Right now, we're not doing antibody testing. We're really making sure that our population is a heavily vaccinated population.
Q: What is the approach that [Drexel] will be taking regarding booster shots?
Cruz: For individuals that are immunocompromised, we do already have availability for booster shots for them, and we've started some of that process. Right now, we are following CDC guidance regarding booster shots. We are preparing our systems so that if the CDC pivots and decides or recommends that our population receive booster shots, we are able to do so.
Gold: The booster is not included as part of a mandate at this current time. We would need to see more science and understand. This is not because we don't believe in boosters, but because there isn't enough out there in the rollout to say that's part of it.
Q: What will the move-in process look like? What are expectations and what can people expect to see happening on campus? Where can additional support be found, or where can Dragons moving on campus email or call if additional clarification is needed?
Subir Sahu, PhD: We're going to look at where a student lives — if it's in our housing, if they have roommates, if it's off campus — and we might take different approaches to every one of those situations. We’re going to follow the guidance of Dr. Cruz, and she's going to work hand-in-hand with your student if we are in a situation to see what makes the most sense with health and safety driving us. That's why for some of these questions, it’s a little hard to say for every one of these situations, we're going to do X, because sometimes it's dependent on the circumstances around it.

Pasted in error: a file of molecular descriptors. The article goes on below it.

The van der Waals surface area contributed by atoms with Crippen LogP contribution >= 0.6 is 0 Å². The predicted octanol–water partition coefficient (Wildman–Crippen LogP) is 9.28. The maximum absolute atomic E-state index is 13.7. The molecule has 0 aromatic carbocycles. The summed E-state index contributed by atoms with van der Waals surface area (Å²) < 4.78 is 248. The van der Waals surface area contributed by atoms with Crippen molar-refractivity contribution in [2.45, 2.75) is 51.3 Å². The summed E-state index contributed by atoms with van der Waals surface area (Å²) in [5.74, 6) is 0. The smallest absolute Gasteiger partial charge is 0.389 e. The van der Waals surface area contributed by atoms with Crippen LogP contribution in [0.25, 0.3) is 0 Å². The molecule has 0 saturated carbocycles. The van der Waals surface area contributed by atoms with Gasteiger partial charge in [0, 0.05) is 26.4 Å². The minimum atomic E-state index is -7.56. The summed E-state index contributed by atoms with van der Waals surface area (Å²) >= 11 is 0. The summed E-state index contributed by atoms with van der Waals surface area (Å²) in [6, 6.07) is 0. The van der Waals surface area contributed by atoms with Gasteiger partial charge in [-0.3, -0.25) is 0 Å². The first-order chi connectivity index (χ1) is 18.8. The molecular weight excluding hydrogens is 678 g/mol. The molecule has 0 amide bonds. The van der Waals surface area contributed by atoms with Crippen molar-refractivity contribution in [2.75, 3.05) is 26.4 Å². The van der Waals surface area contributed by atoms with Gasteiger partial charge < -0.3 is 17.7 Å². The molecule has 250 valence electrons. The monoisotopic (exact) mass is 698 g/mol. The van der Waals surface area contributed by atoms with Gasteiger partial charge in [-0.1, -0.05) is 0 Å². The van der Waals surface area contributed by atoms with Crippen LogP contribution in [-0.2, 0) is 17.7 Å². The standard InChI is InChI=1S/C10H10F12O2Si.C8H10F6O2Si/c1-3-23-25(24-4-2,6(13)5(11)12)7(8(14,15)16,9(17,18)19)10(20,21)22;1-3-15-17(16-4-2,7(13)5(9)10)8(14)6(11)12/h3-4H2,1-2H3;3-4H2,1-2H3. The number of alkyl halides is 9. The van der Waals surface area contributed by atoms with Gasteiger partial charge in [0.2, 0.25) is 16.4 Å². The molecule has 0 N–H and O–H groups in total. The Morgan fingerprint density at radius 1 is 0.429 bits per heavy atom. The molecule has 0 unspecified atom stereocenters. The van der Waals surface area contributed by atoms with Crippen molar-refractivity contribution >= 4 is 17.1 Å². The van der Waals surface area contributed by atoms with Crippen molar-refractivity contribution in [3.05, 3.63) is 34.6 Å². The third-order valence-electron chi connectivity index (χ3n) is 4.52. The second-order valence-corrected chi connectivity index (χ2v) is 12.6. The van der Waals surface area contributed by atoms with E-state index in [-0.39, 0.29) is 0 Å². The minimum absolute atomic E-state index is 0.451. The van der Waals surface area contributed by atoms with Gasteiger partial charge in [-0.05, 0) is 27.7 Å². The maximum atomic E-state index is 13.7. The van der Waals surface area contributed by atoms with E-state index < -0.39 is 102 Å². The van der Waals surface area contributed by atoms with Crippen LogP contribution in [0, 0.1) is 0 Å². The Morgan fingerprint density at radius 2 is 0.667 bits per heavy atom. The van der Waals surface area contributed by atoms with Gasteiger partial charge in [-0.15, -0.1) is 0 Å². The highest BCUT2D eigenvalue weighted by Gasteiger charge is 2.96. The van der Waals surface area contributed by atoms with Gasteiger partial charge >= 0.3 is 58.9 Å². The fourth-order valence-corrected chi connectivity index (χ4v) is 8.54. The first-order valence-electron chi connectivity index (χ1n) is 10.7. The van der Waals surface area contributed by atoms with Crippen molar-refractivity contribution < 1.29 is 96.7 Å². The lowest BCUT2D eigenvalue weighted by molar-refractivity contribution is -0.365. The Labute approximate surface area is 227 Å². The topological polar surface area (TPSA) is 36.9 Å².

Taking a step back about move-in, we want to answer as many questions as we can. Folks who are moving in tomorrow, it's not that you're moving in and you have zero support. You will pull up to your building, you can get a bin, you can go in with your student, you can unload your materials, and then you can park in the garage and come back and make sure that your student is set up. I want to clarify that what we call our cruise ship style move-in services, which is opposed to you putting things in a bin and taking it up to your room, means we're going to have our outside move-in company do that for you. That starts on Friday.